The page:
- Self-harm behaviours such as cutting, burning, biting or scratching the skin, pulling out hair, hitting oneself, or repeatedly putting oneself in dangerous situations.
- Obsessive and compulsive behaviour OCD
- Fears and phobias such as:
- Acrophobia: fear of heights.
- Pteromerhanophobia: fear of flying.
Claustrophobia: fear of enclosed spaces.
- Entomophobia: fear of insects.
- Ophidiophobia: fear of snakes.
- Cynophobia: fear of dogs.
- Astraphobia: fear of storms.
- Trypanophobia: fear of needles.
Identifying the gene-brain mechanisms that contribute to anxiety.
There are a number of anxiety disorders:
- Generalised Anxiety is not specific to one particular thing but can be about anything and everything.
- Social anxiety disorder occurs in public situations where there is perceived risk of being judged or laughed at by others.
- A panic attack involves sudden overwhelming feelings of uneasiness, fear or terror. A person may feel they are about to have a heart attack or die. Panic disorders are diagnosed when this happens repeatedly, or when a person fears future panic attacks.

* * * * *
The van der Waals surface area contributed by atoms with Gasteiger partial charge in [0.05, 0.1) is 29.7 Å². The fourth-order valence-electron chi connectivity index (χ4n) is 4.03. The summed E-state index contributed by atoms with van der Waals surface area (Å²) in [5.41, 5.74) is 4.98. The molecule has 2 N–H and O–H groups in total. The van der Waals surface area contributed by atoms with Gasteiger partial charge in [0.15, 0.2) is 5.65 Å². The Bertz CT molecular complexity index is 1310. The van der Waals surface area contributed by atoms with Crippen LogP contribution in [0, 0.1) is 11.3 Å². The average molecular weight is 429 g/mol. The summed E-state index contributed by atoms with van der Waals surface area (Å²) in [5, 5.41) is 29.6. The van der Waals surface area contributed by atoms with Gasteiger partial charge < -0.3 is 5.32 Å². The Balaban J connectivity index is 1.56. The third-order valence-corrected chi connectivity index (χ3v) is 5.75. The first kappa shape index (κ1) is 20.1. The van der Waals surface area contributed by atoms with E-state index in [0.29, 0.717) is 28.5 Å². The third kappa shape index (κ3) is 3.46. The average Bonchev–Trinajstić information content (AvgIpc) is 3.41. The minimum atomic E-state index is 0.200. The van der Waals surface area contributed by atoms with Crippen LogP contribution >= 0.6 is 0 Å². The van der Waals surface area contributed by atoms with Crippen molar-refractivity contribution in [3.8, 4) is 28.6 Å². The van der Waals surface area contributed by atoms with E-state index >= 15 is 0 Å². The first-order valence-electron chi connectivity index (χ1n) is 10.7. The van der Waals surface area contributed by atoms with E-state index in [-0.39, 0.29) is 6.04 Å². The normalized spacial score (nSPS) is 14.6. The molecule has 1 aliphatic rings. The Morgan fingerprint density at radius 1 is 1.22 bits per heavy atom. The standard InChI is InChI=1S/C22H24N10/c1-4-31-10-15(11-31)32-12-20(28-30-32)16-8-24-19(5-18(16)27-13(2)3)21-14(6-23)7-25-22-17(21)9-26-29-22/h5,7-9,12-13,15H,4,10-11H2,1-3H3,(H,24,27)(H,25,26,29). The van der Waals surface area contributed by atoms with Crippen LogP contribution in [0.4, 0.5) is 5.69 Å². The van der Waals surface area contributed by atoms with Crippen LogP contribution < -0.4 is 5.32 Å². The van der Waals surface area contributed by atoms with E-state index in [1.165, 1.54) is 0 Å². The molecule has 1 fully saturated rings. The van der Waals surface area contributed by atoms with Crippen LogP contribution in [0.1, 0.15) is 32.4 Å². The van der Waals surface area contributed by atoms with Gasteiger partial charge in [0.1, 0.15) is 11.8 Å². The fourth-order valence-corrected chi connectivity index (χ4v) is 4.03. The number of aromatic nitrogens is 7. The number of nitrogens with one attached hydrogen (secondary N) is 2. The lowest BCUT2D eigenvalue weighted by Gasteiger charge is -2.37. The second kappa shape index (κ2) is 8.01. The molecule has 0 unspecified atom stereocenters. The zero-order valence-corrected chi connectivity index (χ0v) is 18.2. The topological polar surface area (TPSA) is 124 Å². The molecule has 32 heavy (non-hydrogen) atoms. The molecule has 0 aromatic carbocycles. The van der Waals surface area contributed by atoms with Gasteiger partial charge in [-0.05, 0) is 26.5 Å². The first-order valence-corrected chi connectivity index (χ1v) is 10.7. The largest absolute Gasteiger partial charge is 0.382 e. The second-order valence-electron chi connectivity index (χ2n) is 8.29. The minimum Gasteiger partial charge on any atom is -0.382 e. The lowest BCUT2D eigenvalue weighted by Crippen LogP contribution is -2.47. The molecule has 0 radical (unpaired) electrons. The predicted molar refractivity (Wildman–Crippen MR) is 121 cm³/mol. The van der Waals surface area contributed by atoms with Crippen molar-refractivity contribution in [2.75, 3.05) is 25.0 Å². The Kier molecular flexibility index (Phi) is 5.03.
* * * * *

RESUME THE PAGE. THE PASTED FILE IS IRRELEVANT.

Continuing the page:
- Agoraphobia is anxiety about being in situations from which escape might be difficult or embarrassing if you have a panic attack.
- Specific phobias usually involve intense and ongoing fear of particular objects or situations such as bridges or dogs.
- Obsessive compulsive disorder (OCD) occurs when particular, sometimes repetitive, compulsive acts must be enacted in order to calm an anxiety, such as checking things numerous times.
- Post-traumatic stress disorder (PTSD) is often triggered by a major traumatic event, such as being assaulted or in an accident. It involves upsetting memories, flashbacks, nightmares, and difficulties sleeping.
Anxiety disorders can be caused by genetic influence, poor physical health, stress or a thinking style that involves anticipating the worst and negative self-talk. Cognitive Behavioural Therapy has been found to be an effective way to alter unhelpful thoughts and behaviours that can contribute to anxiety.